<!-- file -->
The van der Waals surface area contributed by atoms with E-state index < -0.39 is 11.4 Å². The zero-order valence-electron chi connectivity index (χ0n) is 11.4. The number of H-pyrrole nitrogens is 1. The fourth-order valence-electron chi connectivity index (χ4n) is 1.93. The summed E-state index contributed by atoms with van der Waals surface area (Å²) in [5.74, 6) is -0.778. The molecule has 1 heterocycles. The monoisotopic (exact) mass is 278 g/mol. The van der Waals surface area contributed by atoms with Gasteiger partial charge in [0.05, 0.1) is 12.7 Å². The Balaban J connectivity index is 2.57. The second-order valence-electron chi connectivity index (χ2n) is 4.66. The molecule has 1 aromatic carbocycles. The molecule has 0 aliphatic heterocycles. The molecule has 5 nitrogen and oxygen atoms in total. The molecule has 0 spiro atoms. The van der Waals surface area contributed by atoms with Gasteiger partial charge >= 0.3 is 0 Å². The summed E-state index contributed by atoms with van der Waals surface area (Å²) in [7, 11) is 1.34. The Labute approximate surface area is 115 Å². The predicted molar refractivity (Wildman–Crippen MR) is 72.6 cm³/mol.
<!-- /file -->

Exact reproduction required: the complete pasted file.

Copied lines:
The van der Waals surface area contributed by atoms with E-state index < -0.39 is 11.4 Å². The zero-order valence-electron chi connectivity index (χ0n) is 11.4. The number of H-pyrrole nitrogens is 1. The fourth-order valence-electron chi connectivity index (χ4n) is 1.93. The summed E-state index contributed by atoms with van der Waals surface area (Å²) in [5.74, 6) is -0.778. The molecule has 1 heterocycles. The monoisotopic (exact) mass is 278 g/mol. The van der Waals surface area contributed by atoms with Gasteiger partial charge in [0.05, 0.1) is 12.7 Å². The Balaban J connectivity index is 2.57. The second-order valence-electron chi connectivity index (χ2n) is 4.66. The molecule has 1 aromatic carbocycles. The molecule has 0 aliphatic heterocycles. The molecule has 5 nitrogen and oxygen atoms in total. The molecule has 0 spiro atoms. The van der Waals surface area contributed by atoms with Gasteiger partial charge >= 0.3 is 0 Å². The summed E-state index contributed by atoms with van der Waals surface area (Å²) in [7, 11) is 1.34. The Labute approximate surface area is 115 Å². The predicted molar refractivity (Wildman–Crippen MR) is 72.6 cm³/mol.